I’ve not written a blog since 30th December, 2019. That’s 590 days and also, as it turns out, pretty much the entire reign of Mikel Arteta. It was also one day before a cluster of cases of pneumonia were discovered in Wuhan. So while Arsenal turned tack and the world was turned upside down, there I was, resolutely not writing anything at all.
A dwindling but merry band of former readers do occasionally ask me why – and encourage me to pick it up again. Still I did nothing. And now, in a bid to make me pick it up again, the lovely Mrs East Lower has written *me* a blog post.
Here are some parts of it.
“It happened slowly. So slowly it was imperceptible. First he started missing going to a few matches ‘I’m too tired…’or ‘It’s miserable out there..’ Or simply ‘I don’t fancy it’. Then he stopped watching the televised matches here and there. And then he started not bothering to find a dodgy livestream for the non-televised matches ‘too much hassle…’ or ‘our WiFi is crap at the moment…’ All of this was very, very gradual…over the last few years. Glacially slow. Like I said, imperceptible. Then one day, not so long ago, it all caught up with me in one simple realization : my Arsenal-loving husband had (whisper it), fallen out of love with Arsenal. And I felt really quite sad about this. Which surprised me, I’m not going to lie.”
Wives are wise. My wife is definitely wise. I think she has a point. Have I fallen out of love with it?
“And so now here we are….coming out of a pandemic and about to start the new season. And all I can think is how the hell can I reignite his fire for it all? It can’t just be a middle aged malaise…or the lack of games due to Covid….this quiet restlessness that he has grown over the last few years around all things Arsenal, seems to run a little deeper than that. When we first got together it was in the age of Thierry Henry & Co…..so yes, I guess what comes up, must eventually come down… but it’s just not like him to turn away from the thing he’s been doing since he was a young boy. The thing that has brought him so much joy. And yes, despair too. I want Mr East Lower back!”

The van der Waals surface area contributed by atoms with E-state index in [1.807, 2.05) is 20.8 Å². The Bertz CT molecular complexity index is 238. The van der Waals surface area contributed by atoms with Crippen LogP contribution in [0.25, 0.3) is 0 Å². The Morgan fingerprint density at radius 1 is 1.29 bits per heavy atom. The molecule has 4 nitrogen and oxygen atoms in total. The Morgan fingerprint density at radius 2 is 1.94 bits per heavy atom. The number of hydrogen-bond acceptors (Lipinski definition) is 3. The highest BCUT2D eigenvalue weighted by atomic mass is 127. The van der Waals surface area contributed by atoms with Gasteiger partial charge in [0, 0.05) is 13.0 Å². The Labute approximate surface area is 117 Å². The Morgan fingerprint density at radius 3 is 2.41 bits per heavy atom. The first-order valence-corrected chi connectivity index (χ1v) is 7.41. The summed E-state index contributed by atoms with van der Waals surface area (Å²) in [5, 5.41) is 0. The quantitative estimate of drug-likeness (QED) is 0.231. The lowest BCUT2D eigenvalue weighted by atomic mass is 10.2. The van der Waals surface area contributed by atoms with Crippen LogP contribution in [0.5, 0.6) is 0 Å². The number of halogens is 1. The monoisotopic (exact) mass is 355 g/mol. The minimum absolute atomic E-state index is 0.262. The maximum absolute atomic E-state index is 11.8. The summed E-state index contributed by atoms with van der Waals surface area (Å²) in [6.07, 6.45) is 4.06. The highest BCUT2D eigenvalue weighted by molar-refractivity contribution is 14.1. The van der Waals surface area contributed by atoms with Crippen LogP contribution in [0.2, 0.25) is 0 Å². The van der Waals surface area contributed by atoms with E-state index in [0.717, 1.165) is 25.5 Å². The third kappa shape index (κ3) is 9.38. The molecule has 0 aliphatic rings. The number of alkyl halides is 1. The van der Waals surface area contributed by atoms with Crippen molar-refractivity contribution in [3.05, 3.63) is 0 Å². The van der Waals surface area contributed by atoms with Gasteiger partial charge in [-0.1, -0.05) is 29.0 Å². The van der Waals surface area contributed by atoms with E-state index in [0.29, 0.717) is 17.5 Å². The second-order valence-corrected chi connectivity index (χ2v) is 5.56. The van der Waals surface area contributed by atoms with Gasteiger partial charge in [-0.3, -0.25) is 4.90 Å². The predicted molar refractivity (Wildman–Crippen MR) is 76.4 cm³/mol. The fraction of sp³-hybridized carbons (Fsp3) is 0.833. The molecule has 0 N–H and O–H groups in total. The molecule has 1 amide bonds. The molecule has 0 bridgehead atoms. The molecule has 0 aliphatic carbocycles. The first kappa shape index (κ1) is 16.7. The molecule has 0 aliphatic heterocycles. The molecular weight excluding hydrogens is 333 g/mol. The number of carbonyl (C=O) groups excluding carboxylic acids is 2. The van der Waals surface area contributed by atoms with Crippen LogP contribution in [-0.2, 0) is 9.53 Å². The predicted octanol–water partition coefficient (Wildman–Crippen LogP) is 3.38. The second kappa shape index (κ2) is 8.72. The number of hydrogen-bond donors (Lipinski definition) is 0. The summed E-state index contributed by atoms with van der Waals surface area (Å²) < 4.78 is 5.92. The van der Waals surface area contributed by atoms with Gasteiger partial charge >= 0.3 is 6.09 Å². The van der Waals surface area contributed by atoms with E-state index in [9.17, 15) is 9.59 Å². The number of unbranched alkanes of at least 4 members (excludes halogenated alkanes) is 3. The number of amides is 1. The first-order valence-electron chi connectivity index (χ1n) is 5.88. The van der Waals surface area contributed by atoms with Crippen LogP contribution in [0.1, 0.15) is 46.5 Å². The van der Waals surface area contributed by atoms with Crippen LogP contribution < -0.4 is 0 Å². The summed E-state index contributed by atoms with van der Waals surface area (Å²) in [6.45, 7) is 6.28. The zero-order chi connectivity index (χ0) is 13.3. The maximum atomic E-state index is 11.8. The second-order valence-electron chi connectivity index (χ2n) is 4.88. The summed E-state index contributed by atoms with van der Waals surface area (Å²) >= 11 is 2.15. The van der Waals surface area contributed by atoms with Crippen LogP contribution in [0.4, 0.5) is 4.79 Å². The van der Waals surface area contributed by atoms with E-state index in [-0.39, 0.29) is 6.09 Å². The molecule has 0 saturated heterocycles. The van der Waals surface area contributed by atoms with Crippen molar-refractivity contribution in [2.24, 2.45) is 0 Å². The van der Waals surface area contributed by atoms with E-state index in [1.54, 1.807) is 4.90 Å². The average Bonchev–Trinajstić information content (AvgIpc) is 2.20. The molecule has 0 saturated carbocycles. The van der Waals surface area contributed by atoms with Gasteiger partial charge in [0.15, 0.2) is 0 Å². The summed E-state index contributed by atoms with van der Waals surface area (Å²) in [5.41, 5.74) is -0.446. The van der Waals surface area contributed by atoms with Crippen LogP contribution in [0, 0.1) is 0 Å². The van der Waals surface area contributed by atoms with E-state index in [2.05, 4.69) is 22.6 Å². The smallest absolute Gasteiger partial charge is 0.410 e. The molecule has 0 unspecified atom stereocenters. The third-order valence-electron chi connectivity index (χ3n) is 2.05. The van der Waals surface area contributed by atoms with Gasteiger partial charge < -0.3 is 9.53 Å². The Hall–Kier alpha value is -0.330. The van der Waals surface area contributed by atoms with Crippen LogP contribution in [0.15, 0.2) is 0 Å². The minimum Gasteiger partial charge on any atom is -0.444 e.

I have turned away from it a bit. I am middle-aged. It did bring me a lot of joy. She’s right again. She’s always right!
“And it has now come to me – the thing that I must do. I’m going to send him this piece of writing. Which makes me nervous because he writes for a living and I don’t. But I’m going to send it anyway. I want him to know how much I think he is chucking away, by disengaging from it all – the blogging, the matches, the habit of it all… And tomorrow morning I’m going to shut him in a room with his laptop and a cuppa, and suggest that he rips that plaster off and writes a blogpost – it will be his first in nearly two years, I think. It won’t matter if it’s crap. It won’t matter if his puns are rusty. What will matter is that he does it, that he starts blogging again and gets reconnected with his Arsenal life. It’s been too long and now it’s time. It’s that simple.”
*JIM RECEIVES ROCKET UP ARSE AND GETS SHUT AWAY IN A ROOM*
Obviously, my wife is ace. That it took her to write to me to get me to write this tells you something – but I’m glad she did. Thanks Mrs EL <inserts kiss emoji>
So why did I stop?
It’s a good question, to be honest. I don’t think it’s one thing, particularly, but a combination of many.
So here goes:
- Someone nicked my laptop
Nice try, Jim. My output had already gone from daily (right at the beginning – we’re talking about 2003) to twice weekly, to weekly, to monthly, over a long period of time. So it wasn’t like someone had nicked my inkpot and hidden my quill and I was forced to stop writing overnight. I think we can safely discount this one. Pathetic attempt. Next.
- Life got in the way
This one has some truth to it. Kids came along two years after I started writing this, and I stopped being freelance, so time did become tighter. Anyone with young children and jobs who also writes on the side will appreciate this. But really, how good is this excuse? Had I really wanted to do it, I’d have found more time, wouldn’t I? Do people with jobs never do other things? Do journalists also write books? Of course they do.